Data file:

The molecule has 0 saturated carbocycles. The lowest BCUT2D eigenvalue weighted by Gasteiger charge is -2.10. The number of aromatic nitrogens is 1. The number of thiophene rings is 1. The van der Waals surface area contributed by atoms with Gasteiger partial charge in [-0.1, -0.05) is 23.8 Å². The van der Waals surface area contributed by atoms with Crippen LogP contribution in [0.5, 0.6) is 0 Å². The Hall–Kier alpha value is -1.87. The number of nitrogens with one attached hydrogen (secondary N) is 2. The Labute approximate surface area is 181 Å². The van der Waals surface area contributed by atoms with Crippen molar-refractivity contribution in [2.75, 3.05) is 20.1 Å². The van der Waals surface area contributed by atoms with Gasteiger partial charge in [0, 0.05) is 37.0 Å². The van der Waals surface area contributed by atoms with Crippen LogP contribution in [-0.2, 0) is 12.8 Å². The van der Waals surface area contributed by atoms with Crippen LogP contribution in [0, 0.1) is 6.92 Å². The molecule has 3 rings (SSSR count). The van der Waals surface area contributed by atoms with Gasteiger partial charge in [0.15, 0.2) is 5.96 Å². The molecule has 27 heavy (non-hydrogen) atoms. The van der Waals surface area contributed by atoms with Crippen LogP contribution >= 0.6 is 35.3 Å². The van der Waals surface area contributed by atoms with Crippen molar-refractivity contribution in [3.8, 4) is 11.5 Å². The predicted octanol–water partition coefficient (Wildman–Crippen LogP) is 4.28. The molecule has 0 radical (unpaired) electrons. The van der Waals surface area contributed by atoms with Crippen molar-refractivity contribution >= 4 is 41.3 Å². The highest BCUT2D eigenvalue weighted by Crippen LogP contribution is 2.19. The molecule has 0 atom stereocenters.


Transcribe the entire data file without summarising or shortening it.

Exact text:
The molecule has 0 saturated carbocycles. The lowest BCUT2D eigenvalue weighted by Gasteiger charge is -2.10. The number of aromatic nitrogens is 1. The number of thiophene rings is 1. The van der Waals surface area contributed by atoms with Gasteiger partial charge in [-0.1, -0.05) is 23.8 Å². The van der Waals surface area contributed by atoms with Crippen LogP contribution in [0.5, 0.6) is 0 Å². The Hall–Kier alpha value is -1.87. The number of nitrogens with one attached hydrogen (secondary N) is 2. The Labute approximate surface area is 181 Å². The van der Waals surface area contributed by atoms with Crippen molar-refractivity contribution in [2.75, 3.05) is 20.1 Å². The van der Waals surface area contributed by atoms with Gasteiger partial charge in [0, 0.05) is 37.0 Å². The van der Waals surface area contributed by atoms with Crippen LogP contribution in [-0.2, 0) is 12.8 Å². The van der Waals surface area contributed by atoms with Crippen LogP contribution in [0, 0.1) is 6.92 Å². The molecule has 3 rings (SSSR count). The van der Waals surface area contributed by atoms with Gasteiger partial charge in [0.15, 0.2) is 5.96 Å². The molecule has 27 heavy (non-hydrogen) atoms. The van der Waals surface area contributed by atoms with Crippen LogP contribution >= 0.6 is 35.3 Å². The van der Waals surface area contributed by atoms with Crippen molar-refractivity contribution in [3.8, 4) is 11.5 Å². The predicted octanol–water partition coefficient (Wildman–Crippen LogP) is 4.28. The molecule has 0 radical (unpaired) electrons. The van der Waals surface area contributed by atoms with Crippen molar-refractivity contribution >= 4 is 41.3 Å². The highest BCUT2D eigenvalue weighted by Crippen LogP contribution is 2.19. The molecule has 0 atom stereocenters.